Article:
Altice USA Inc. is exploring the sale of Suddenlink, which provides cable and internet service in the south-central U.S., according to people familiar with the matter, as the telecommunications company seeks to pay down its massive debt load. Altice USA is working with Goldman Sachs Group Inc. on the potential sale, which could fetch as much as $20 billion, said some of the people, who asked to not be identified because the matter isn’t public. The unit has about $1.3 billion in earnings before interest, taxes, depreciation and amortization, some of the people said. Altice USA has begun soliciting interest from potential suitors, they said. The company could still decide to keep the division.
Cox Media Group and Altice USA/Suddenlink announced that they have reached a new multi-year retransmission consent deal for the ongoing carriage of CMG stations on Suddenlink lineups in Tulsa, Okla.; Memphis; Spokane, Wash.; Eureka, Calif.; Greenville-Greenwood, Miss.; and Alexandria, La. The agreement means that Suddenlink customers will have access to CMG’s station content, including local news, weather, sports, traffic and entertainment. The parties thanked consumers “for their patience during this negotiation.”
Cox Media Group TV stations in six markets have gone dark to Suddenlink subscribers in a dispute over retransmission consent fees. The blackout affects viewers in Tulsa, Okla.; Memphis; Spokane, Wash.; Eureka, Calif.; Greenville-Greenwood, Miss.; and Alexandria, La.
Wednesday evening at about 10:30 p.m. ET, Tegna said it “reached a multi-year agreement with Suddenlink with no interruption of service to viewers.” The previous retransmission consent contract was to expire at 11:59 p.m. ET. The agreement covers about 20 stations.
Tegna Inc. on Saturday released the following update on the status of negotiations with Suddenlink on a new retransmission consent agreement: “Tegna is working hard to reach a fair, market-based agreement with Suddenlink. While we hope a deal can be reached by 11:59 p.m. ET on Dec. 31 and avoid any interruption of service, we have a responsibility to inform our viewers of the current situation. We have begun notifying viewers of their options to continue watching our valuable local programming if the deadline passes without an agreement.”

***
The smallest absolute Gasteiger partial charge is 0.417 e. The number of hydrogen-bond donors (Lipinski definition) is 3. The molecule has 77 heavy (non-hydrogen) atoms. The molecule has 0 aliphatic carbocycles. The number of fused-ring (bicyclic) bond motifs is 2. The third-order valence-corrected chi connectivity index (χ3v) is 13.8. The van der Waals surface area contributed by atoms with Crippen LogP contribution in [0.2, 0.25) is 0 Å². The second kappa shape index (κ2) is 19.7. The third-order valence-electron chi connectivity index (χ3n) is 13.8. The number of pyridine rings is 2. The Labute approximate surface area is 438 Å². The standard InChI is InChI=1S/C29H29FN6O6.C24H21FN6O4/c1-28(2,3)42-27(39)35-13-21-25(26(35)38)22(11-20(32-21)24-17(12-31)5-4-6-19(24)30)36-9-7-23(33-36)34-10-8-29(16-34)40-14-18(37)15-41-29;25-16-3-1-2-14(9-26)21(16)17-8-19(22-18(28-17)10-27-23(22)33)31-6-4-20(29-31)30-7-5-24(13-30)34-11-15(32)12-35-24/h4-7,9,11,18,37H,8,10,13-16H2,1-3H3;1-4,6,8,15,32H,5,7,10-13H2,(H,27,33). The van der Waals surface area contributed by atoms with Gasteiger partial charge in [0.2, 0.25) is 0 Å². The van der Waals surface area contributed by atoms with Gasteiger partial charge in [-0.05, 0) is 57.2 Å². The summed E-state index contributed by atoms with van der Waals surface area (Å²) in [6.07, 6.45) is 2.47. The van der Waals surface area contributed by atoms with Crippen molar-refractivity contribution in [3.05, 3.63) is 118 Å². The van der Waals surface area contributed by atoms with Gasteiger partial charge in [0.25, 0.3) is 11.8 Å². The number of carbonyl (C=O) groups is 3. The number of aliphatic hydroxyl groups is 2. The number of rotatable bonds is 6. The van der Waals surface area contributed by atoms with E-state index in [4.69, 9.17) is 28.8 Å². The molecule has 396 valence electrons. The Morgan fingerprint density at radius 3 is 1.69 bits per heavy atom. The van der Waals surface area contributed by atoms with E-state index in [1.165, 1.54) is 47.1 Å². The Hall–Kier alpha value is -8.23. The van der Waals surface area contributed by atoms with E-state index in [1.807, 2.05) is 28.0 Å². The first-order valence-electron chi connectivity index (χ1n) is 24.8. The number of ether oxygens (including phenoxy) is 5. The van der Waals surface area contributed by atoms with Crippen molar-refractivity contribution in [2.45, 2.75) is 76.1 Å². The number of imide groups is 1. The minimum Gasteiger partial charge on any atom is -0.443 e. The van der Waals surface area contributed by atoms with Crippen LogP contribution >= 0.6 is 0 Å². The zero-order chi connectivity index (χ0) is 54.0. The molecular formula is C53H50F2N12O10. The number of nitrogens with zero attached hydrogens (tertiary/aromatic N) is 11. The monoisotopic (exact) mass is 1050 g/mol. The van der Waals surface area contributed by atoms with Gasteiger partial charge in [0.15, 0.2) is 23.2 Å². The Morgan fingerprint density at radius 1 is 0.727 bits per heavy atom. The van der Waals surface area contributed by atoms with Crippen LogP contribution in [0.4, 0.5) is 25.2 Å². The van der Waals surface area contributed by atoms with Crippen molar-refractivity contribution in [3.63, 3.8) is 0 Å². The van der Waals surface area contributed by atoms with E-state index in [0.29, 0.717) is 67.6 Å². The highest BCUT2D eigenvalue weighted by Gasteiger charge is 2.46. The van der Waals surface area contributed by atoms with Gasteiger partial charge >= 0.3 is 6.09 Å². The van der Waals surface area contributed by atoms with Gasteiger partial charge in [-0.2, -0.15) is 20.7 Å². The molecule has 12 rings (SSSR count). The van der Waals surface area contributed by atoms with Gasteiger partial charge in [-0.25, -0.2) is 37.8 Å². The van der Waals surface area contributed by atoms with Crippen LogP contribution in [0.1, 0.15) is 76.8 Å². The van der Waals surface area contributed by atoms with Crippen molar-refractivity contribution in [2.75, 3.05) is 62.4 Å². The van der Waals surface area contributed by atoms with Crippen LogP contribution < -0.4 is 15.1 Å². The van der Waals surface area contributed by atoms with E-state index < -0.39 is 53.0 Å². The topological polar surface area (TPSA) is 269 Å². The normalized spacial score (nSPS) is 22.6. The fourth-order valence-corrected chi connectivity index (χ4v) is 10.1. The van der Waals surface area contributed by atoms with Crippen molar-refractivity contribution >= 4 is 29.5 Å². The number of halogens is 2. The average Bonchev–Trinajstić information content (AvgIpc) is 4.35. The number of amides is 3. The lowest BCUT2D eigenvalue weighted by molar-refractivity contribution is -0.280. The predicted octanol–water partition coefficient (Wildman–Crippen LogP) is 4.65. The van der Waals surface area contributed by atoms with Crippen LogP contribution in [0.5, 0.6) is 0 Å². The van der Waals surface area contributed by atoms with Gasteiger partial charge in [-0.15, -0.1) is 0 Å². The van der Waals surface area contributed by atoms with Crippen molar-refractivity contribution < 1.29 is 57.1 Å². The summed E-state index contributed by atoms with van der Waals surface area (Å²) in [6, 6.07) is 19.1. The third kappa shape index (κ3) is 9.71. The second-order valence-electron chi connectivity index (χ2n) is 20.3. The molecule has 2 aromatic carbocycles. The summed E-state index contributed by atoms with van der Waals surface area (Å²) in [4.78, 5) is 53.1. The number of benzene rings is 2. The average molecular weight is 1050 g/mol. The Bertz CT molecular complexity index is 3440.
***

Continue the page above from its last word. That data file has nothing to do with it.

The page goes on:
French telecom mogul Patrick Drahi has named key members of his U.S. management team now that his Altice conglomorate has closed its $9.1 billion deal to acquire 70% of St. Louis-based cable operator Suddenlink.
The FCC has approved Altice NV’s $9.1 billion purchase of a controlling interest in Suddenlink Communications, clearing Patrick Drahi’s European telecom conglomerate to close on the purchase of the St. Louis-based cable operator.
On Thursday night, Fox Networks and Suddenlink reached an agreement in principle on a global broadcast and cable carriage agreement that includes retransmission consent for the Fox O&Os and its full portfolio of networks including FX, National Geographic Channel, Nat Geo Wild, Speed, Fuel TV, Fox Soccer, Fox Movie Channel, Fox Deportes, Fox College Sports and many Fox regional sports networks. Fox said: “We look forward to finalizing the agreement and are pleased that we could come to terms without any service interruption for Suddenlink customers and our loyal Fox viewers.”
The multi-year agreement covers retransmission consent for NBC and Telemundo owned TV stations and continued carriage of NBCU cable networks.
In comments to the FCC, a coalition of advocacy groups long opposed to media consolidation and cable operators say shared services agreements and other contractual deals that stop short of ownership, but let broadcasters operate two or even three stations in a market, need to be eliminated. These virtual duopolies, they say, reduce competition and news coverage while giving stations an unfair advantage in retrans negotiations with cable operators.
Suddenlink has debuted an online video service with thousands of full-length TV episodes, movies and video clips from HBO, Turner Broadcasting System and Hulu.